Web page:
Black Russian Rye Bread
2 packets of active dry yeast (1/4 oz each containing 1 1/2 TB for a total of 3 TB)
pinch of sugar
2 1/2 cups warm water (about 105 - 115'F), divided
1/2 cup dark molasses (not blackstrap)
1/4 cup apple cider vinegar
1/4 cup butter
1 oz unsweetened chocolate
1/2 cup whole wheat flour
3 cups rye flour
3 cups unbleached bread flour plus 1 TB, divided
1 cup wheat bran
2 TB caraway seeds, plus 1 optional teaspoon, divided
1/2 tsp fennel seeds
1 TB instant espresso powder
1 TB minced shallots
1/4 cup cornmeal
In a small saucepan, over low heat, combine the remaining 2 cups of water, molasses, apple cider vinegar, butter and chocolate, stirring often. Once the butter and chocolate have melted, allow to cool to room temperature.
In a small bowl coming yeast, sugar and 1 cup of warm water. Let stand at room temperature for about 10 minutes. During this time it should get foamy.
In a large bowl whisk together the whole wheat flour, rye flour and all purpose flour (except for 1 TB of all purpose flour). Set aside.
In a large bowl for your stand mixer, fitted with a paddle attachment, combine 2 cups of the mixed flours, the bran, caraway seeds, fennel seeds, salt, espresso powder and shallots. Turn the mixer on low. Add in the yeast mixture and the chocolate mixture. Mix until smooth and then turn the mixer up to medium speed and continue mixing for 3 minutes.
Turn the mixer speed down to low. Add 1 cup of the remaining flour mixture at a time, just until the dough clears the sides of the bowl and begins to work its way up the paddle. This is a very sticky yet firm dough. Be careful not to add too much flour. When pressed, the dough will spring back. You might not use all of the flour mixture.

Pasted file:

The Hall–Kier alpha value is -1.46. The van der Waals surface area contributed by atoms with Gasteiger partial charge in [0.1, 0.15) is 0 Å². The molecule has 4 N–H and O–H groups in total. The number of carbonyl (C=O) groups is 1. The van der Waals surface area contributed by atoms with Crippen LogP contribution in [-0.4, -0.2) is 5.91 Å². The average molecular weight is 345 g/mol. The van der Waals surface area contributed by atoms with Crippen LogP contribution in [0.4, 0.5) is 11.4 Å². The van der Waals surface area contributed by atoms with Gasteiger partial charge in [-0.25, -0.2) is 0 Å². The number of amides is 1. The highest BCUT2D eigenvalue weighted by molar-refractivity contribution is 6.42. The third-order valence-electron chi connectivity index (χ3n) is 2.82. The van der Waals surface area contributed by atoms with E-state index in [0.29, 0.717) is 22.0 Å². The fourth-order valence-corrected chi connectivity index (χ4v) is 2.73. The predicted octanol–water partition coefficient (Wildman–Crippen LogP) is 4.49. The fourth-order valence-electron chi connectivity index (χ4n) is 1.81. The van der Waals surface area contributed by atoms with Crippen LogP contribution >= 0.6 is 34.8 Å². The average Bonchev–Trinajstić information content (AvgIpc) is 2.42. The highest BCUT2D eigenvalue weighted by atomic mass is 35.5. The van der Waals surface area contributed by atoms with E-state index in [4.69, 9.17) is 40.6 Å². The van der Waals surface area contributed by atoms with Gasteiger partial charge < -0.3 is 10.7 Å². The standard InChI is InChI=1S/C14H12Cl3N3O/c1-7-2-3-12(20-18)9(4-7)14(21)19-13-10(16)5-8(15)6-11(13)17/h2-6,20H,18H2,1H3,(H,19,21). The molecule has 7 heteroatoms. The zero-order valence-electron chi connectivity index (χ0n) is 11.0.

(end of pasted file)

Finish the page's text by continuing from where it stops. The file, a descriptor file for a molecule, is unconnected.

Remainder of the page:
Place the dough onto a well floured surface and knead by hand until you have a smooth and springy, yet dense dough.
*if you prefer, add the dough hook to your mixer and knead over low speed for 2 or 3 minutes and then finish by hand with a few kneads.
Form your rich dark brown dough into a ball and place it into a large greased bowl, turning once to cover the dough with oil. Cover with plastic and let rise until doubled...about 1 1/2 to 2 hours.
Towards the end of the rising time, combine the cornflour, remaining TB of all purpose flour, the optional tsp of caraway seeds and set aside.
Preheat your oven to 350' F
When your dough is ready, line a baking sheet with parchment paper. Sprinkle the cornmeal mixture over the parchment paper. Gently deflate the dough and turn it out onto a floured surface. Divide the dough in half. Form each half into balls by pulling the edges down and around to the bottom of the ball and pinching to form a seam. Place each ball onto the prepared baking sheet, seam side down.
Loosely cover with plastic wrap and allow to rise until almost doubled in size and puffy....about 45 minutes to an hour. I do a two finger test by pressing 2 damp fingers into the dough a little. If the indent springs back right away, the dough is not yet ready. If it springs back very slowly...they're good to go.
With a serrated knife, slash an X in the top of each ball, about 1/4" deep.
Bake the loaves for about 45 - 50 minutes, until they are crusty and sound hollow inside or your instant thermometer reads 200 - 210'F.
Allow to cool completely on a cooling rack before slicing.
Because the loaves start out to be so dark, you will not be able to easily notice them browning while they're baking.
Pairs Well With
From the Los Angeles Times Food Section, dated almost 2 years ago....January 13, 2011. Yes, it took me that long to get around to making this bread. I could say it's worth the wait but at the same time, I kick myself for not making it sooner.
It's not the kind of rye bread you want to use for say...a Ruben or a Patty Melt. It's a side bread. One to eat along with your salad and dinner. There's a hint of sweetness to it from the molasses. It's rich, dense and just wonderfully flavored. Just give me a slice (or 2 or 5) and some butter, and I'll be perfectly content.
Don't be intimidated by the long list of ingredients. It's a lot easier to make then you'd think.